Country-specific pilot initiatives for including a new disease in the national NBS programs

Recently, many countries have expressed their wish to develop a pilot program, often targeting a subset group of their population, as a prerequisite to the national implementation of including a new disease within their NBS program. This practice is certainly useful for the countries introducing a new disease into their screening panel, but for SMA, the pilots conducted in Germany[24] or Belgium[25], as documented in scientific publications, have displayed the inequalities between the citizens of these countries. In Belgium, for example, the Wallonia region implemented screening very quickly at the beginning of 2020, whereas the Flemish part initiated it in 2022. The existence of a country-specific coalition, along with the sustained exchange of knowledge, perspectives, procedures, and strategies, is essential to diminish the possible variations encountered per region of the same country.

Implementation of genetic NBS

In several countries, SMA screening is the first to be carried out through genetic analysis[6,26], and it has raised numerous questions from the local health authorities on both technical approaches and ethical issues. Patient organizations consulted the learnings and facts presented by the International Society for Neonatal Screening (ISNS), and in 2020, a low level of interest was noted for screening via biological analyses. Consequently, the Alliance has tried to address this issue by organizing an online webinar to get technical answers from the genetic testing manufacturers and, at the same time, to clarify the effectiveness and the risks of false negatives and false positives, and to remove any ambiguity about the eugenic nature of this type of testing[27].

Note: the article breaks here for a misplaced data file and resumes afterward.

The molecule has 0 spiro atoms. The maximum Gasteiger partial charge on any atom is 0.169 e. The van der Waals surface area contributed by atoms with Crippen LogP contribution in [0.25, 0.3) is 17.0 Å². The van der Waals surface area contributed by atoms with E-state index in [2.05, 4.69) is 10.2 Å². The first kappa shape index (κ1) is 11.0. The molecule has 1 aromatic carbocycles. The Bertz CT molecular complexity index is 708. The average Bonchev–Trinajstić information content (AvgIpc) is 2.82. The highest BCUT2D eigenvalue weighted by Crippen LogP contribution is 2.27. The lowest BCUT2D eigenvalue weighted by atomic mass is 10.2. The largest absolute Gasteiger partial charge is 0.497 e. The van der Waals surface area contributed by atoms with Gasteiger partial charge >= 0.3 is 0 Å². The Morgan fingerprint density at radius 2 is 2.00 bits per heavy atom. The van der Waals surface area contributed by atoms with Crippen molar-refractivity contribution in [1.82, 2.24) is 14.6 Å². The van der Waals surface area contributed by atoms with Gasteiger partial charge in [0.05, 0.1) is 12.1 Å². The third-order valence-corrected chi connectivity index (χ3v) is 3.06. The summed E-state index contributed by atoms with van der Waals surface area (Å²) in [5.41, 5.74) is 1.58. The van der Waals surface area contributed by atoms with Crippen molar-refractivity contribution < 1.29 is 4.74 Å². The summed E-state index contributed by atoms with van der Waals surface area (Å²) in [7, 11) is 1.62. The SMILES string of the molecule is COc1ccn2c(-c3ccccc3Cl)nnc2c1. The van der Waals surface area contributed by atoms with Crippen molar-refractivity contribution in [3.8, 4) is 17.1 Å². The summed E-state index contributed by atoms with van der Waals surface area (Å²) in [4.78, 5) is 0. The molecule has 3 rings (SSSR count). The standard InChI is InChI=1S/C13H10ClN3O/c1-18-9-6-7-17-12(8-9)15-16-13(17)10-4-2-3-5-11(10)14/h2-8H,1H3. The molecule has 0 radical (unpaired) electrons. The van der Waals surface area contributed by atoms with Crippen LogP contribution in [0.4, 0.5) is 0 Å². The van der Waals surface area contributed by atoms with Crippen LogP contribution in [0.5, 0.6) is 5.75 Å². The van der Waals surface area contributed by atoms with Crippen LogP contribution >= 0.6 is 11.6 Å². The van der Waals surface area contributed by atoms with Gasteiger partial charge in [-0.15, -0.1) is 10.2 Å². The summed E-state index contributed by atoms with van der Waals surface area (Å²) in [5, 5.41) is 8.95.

Screening findings

NBS is a fundamental public health service that identifies a potential risk for developing a rare or very rare disease. Within the framework of SMA, as each country produces or tries to produce its own genetic analyses, it becomes almost impossible to have a harmonized analysis across European countries. The number of cases remains insufficient to support a comparative analysis, as the studies developed in different countries often have conflicting results and are based on scattered data. The Rare Barometer developed by EURORDIS‐Rare Diseases Europe, under the collaborative Innovative Medicines Initiative (IMI 2 JU) Screen4Care, is an open survey available in 23 languages, which can be accessed by anyone in the world suffering from a rare disease, carriers, or family members of patients. This survey systematically collects the patients’ opinions on transversal topics, aiming to translate them into key facts and figures that can be shared with a wider public, including policy and decision makers, thereby ensuring direct patient involvement in exemplifying the topics that matter most to them[28].